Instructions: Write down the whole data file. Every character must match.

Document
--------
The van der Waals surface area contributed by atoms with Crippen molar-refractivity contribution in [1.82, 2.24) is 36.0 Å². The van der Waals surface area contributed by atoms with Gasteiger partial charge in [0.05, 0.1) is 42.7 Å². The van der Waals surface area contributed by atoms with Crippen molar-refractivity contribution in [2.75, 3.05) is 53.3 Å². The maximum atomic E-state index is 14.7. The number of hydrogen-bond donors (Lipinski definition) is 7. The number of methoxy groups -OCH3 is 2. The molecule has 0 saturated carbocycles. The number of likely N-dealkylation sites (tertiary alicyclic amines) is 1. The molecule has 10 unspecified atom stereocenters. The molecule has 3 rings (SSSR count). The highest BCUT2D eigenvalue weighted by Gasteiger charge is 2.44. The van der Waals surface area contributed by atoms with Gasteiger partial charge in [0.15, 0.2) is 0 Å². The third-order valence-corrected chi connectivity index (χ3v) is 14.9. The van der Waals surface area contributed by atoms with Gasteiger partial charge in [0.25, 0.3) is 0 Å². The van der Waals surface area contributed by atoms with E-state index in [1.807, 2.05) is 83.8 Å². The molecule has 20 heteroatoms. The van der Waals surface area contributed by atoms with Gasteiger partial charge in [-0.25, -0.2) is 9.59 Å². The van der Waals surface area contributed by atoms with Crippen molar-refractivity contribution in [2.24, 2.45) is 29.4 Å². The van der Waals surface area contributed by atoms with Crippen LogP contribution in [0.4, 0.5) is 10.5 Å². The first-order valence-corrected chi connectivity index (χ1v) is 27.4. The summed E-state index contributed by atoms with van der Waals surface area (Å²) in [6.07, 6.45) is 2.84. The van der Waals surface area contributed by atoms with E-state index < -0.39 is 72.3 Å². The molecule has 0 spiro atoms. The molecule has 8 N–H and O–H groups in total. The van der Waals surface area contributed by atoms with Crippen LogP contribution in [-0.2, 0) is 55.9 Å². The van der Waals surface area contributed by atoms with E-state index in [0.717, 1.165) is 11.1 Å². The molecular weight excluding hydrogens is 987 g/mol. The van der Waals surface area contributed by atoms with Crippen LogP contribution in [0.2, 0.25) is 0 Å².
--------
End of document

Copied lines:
The van der Waals surface area contributed by atoms with Crippen molar-refractivity contribution in [1.82, 2.24) is 36.0 Å². The van der Waals surface area contributed by atoms with Gasteiger partial charge in [0.05, 0.1) is 42.7 Å². The van der Waals surface area contributed by atoms with Crippen molar-refractivity contribution in [2.75, 3.05) is 53.3 Å². The maximum atomic E-state index is 14.7. The number of hydrogen-bond donors (Lipinski definition) is 7. The number of methoxy groups -OCH3 is 2. The molecule has 0 saturated carbocycles. The number of likely N-dealkylation sites (tertiary alicyclic amines) is 1. The molecule has 10 unspecified atom stereocenters. The molecule has 3 rings (SSSR count). The highest BCUT2D eigenvalue weighted by Gasteiger charge is 2.44. The van der Waals surface area contributed by atoms with Gasteiger partial charge in [0.15, 0.2) is 0 Å². The third-order valence-corrected chi connectivity index (χ3v) is 14.9. The van der Waals surface area contributed by atoms with Gasteiger partial charge in [0.25, 0.3) is 0 Å². The van der Waals surface area contributed by atoms with E-state index in [1.807, 2.05) is 83.8 Å². The molecule has 20 heteroatoms. The van der Waals surface area contributed by atoms with Gasteiger partial charge in [-0.25, -0.2) is 9.59 Å². The van der Waals surface area contributed by atoms with Crippen molar-refractivity contribution in [2.24, 2.45) is 29.4 Å². The van der Waals surface area contributed by atoms with Crippen LogP contribution in [0.4, 0.5) is 10.5 Å². The first-order valence-corrected chi connectivity index (χ1v) is 27.4. The summed E-state index contributed by atoms with van der Waals surface area (Å²) in [6.07, 6.45) is 2.84. The van der Waals surface area contributed by atoms with E-state index < -0.39 is 72.3 Å². The molecule has 0 spiro atoms. The molecule has 8 N–H and O–H groups in total. The van der Waals surface area contributed by atoms with Crippen LogP contribution in [-0.2, 0) is 55.9 Å². The van der Waals surface area contributed by atoms with E-state index in [0.717, 1.165) is 11.1 Å². The molecular weight excluding hydrogens is 987 g/mol. The van der Waals surface area contributed by atoms with Crippen LogP contribution in [0.2, 0.25) is 0 Å².